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Atomic symbol Cu
Atomic number 29
Classification Transition metal
Atomic mass 63.5 amu
Number of Stable Isotopes 2
Other Information
Date of discovery Copper has been known since ancient times
Name of discoverer Unknown
Name origin From the Latin cyprium, referring to the island of Cyprus, where it was obtained in ancient times.
Uses Copper is used in wires because it conducts electricity very well. It is also useful in jewelry and coins
Obtained from chalcopyrite, coveline, and chalcosine

Copper, the 29th element, is a metal. In industry it is praised for its extreme ductility and electrical conductivity which make it an excellent material for wires.[1] Copper is also a nutrient mineral, and is required by the human body to perform certain chemical reactions.

Copper is also important culturally, as one of the first metals to be used by humankind, especially in its alloy form bronze. Even today the pennies in the United States are informally referred to as "coppers."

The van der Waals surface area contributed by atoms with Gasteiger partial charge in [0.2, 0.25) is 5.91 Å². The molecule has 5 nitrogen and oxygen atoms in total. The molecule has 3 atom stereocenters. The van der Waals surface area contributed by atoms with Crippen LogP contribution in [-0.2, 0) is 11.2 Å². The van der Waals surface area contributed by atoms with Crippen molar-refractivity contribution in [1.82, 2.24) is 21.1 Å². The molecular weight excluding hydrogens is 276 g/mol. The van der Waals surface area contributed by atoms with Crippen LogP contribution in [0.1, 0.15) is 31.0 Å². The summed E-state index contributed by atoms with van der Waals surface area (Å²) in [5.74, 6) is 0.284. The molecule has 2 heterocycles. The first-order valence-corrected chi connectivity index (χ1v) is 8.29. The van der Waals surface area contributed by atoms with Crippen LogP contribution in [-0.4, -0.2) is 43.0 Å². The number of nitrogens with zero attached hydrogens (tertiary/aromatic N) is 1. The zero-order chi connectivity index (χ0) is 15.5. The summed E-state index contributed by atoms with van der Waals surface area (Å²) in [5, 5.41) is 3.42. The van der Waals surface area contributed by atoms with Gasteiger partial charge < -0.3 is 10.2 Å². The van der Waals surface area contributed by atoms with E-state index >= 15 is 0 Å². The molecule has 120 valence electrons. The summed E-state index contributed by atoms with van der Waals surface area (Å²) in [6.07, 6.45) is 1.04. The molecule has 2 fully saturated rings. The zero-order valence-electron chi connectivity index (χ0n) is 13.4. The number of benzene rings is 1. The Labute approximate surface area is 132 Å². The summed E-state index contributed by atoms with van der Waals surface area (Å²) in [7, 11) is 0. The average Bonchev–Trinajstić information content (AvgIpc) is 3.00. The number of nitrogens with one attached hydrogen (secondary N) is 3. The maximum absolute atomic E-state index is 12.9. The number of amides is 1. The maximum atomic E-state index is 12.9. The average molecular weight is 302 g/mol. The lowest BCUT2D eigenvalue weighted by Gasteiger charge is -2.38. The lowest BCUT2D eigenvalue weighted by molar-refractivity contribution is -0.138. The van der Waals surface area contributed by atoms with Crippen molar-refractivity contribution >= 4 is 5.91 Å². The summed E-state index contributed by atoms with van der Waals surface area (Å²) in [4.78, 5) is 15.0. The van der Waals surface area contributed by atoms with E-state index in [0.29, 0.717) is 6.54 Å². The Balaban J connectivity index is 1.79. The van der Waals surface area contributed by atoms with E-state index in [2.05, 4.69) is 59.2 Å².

The atomic symbol for copper, Cu, comes from the Latin cuprum which also gives its name (via Greek) to Cyprus, an island nation in the Mediterranean renowned for its wealth of copper.

Copper is usually mixed with tin to form bronze, and was a key metal during the Bronze Age.

The Price of Copper and the U.S. Economy

The price of copper has traditionally been one of the very best economic indicator of the future performance of the U.S. economy. Many analysts are concerned.[2] "Copper is viewed by some analysts as a signal of turning points in the world economy, as well as an indicator of whether it is safe to buy cyclical industrial stocks.[3]

"Copper's downward trend foreshadows a stock market collapse, according to Société Générale's famously bearish strategist Albert Edwards, who said equity markets will riot 'Japan-style.'"
"Copper is acting exactly as it did when I wrote about the impotence of liquidity in the face of the (then imminent) 2007 recession. Once again it is giving us an early warning that liquidity will not save risky assets: time to get out of equities."[4]


  1. The World Book Encyclopedia. 2001 ed. Vol. 4. Chicago: World Book, 2001. Print. Pages 1040-1041
  2. Barnato, Katy, "‘Dr. Copper’ Tells Markets the Party’s Over: Albert Edwards". CNBC, Published May 2, 2013. Accessed February 20, 2015.
  3. Ibid.
  4. Snyder, Michael, "The Price Of Copper And 11 Other Recession Indicators That Are Flashing Red". Economic Collapse Blog, Published May 7, 2013. Accessed February 20, 2015.